When I was home for a wedding last month, I visited my favorite local bookstore, Carmichael’s, a couple times. We don’t have an English-language bookstore in my city in Italy (and my reading level in Italian is roughly that of a ten-year-old), so I luxuriated in a store full of things I could potentially actually read. I’m going to need everyone to stop writing books for the next six to ten years so I can catch up; there’s so much amazing stuff and somehow there’s always more.
The guy behind the desk recommended three books for me to take home, one of which was The Sellout by Paul Beatty. “You like Josh Ferris, right?” I do, yes. “And you were into Confederacy of Dunces?” Sure was. “Already read the new Ta-Nehisi Coates?” Twice. “Great, here.”
I devoured The Sellout on the plane home, though I don’t know if I would describe my appetite for it as voracious. As you and the rest of the English-speaking world likely already know, The Sellout was the first book by an American to win the Man Booker, which should have warned me. Remains of the Day, A Brief History of Seven Killings, God of Small Things, and The Blind Assassin are some of my other favorite winners, and they all fall squarely into the category of “things I am glad I read and agree are for sure outstanding art but made me want to die the whole time.”
Here’s the premise, and let me know when you start squirming:
There’s this more-or-less unnamed narrator (Me). He’s black and lives in a fictional semi-agrarian, all-black area of Los Angeles he calls Dickens. As if the idea of someone farming in Los Angeles isn’t weird enough to call it right then and there, Me re-institutes segregation and, along the way, acquires a slave. Oh, and his unarmed dad (who, incidentally, performed racially charged psychological experiments on Me for the better part of two decades) gets gunned down by police in the street, but Me thinks this is pretty hilarious and just buries him in the backyard next to his prize watermelons. Eventually, our protagonist ends up on trial at the Supreme Court for…something. His attorney dresses like Shaft, and Me gets super high during the proceedings and blows smoke in Clarence Thomas’ face. It’s satire, right? Right? Let’s go with that.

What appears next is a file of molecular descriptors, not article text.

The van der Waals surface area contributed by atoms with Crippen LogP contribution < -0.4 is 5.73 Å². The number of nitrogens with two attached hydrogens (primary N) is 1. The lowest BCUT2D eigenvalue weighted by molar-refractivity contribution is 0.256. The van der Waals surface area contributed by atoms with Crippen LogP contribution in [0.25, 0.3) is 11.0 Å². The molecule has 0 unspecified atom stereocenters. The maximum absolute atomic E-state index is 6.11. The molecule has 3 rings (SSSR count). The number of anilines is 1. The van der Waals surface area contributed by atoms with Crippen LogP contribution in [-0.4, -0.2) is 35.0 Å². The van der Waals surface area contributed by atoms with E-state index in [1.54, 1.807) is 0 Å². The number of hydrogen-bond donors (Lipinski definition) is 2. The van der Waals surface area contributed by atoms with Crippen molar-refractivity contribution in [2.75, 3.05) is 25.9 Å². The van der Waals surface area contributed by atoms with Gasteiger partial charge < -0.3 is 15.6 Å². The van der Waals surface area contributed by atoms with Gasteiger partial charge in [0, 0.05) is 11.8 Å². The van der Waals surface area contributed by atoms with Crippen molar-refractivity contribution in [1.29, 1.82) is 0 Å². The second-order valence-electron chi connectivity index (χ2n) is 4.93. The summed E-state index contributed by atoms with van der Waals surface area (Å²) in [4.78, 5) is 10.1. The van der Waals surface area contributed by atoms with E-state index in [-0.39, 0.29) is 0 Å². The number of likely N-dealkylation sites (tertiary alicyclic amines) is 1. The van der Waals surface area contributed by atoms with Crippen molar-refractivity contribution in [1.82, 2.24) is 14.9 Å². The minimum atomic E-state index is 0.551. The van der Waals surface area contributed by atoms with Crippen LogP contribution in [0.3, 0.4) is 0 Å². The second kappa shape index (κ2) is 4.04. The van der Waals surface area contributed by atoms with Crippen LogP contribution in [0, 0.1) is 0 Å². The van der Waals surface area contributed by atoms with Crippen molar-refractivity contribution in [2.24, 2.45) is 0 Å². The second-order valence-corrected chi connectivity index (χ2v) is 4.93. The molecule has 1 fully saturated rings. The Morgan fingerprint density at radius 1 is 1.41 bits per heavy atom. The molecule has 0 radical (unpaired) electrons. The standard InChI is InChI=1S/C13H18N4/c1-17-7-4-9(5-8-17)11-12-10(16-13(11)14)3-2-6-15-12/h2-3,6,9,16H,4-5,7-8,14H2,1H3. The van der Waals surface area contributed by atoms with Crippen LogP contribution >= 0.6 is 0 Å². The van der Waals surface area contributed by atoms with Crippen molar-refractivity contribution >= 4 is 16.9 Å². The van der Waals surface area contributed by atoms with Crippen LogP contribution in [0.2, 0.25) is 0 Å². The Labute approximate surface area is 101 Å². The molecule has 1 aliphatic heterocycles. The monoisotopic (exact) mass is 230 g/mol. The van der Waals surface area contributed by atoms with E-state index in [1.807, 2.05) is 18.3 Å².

And it’s unrelenting for 288 pages. It’s just a barrage of improbable characters and plot points designed to make the reader short of breath. Beatty’s prose gave me this asthma attack feeling for most of my eight-ish hours from Baltimore to Mannheim, because each time I thought, “okay, this is as far as you can reasonably stretch this,” he’d tease out another six miles, playing tragedy for laughs and waving a middle finger at my mental pleas for him to give me a second to catch my breath and reorient my sense of left and right and right and wrong. If you feel offended? Well, Paul Beatty was trying to offend you. The fact that I felt so outlandishly discomfited probably says more about me than anything else; overall this was equal parts watching a Quentin “Violence is a Laugh Riot” Tarantino film, overhearing a particularly troubling AM talk radio segment, and stumbling into a truck stop with an six-aisle blackface tchotchke section, but if that feeling was articulated by someone approximately one thousand times smarter than both the intended audiences for the aforementioned products and me.
I don’t know if this is a classic of the genre, or if I’ll feel compelled to revisit it later, but for now, The Sellout joins my litany of Man Booker novels that I feel enriched having read and recommend very highly, but reaffirms my general sense of dread and queasiness about the world at large. It’d be a great book for a book club looking for a challenging read that isn’t overwrought, or for someone wanting to know what the heir to George Orwell and Joseph Heller might be like.
Have you read The Sellout? What did you think?
Next week, I’ll be reading The Girls by Emma Cline. Join me!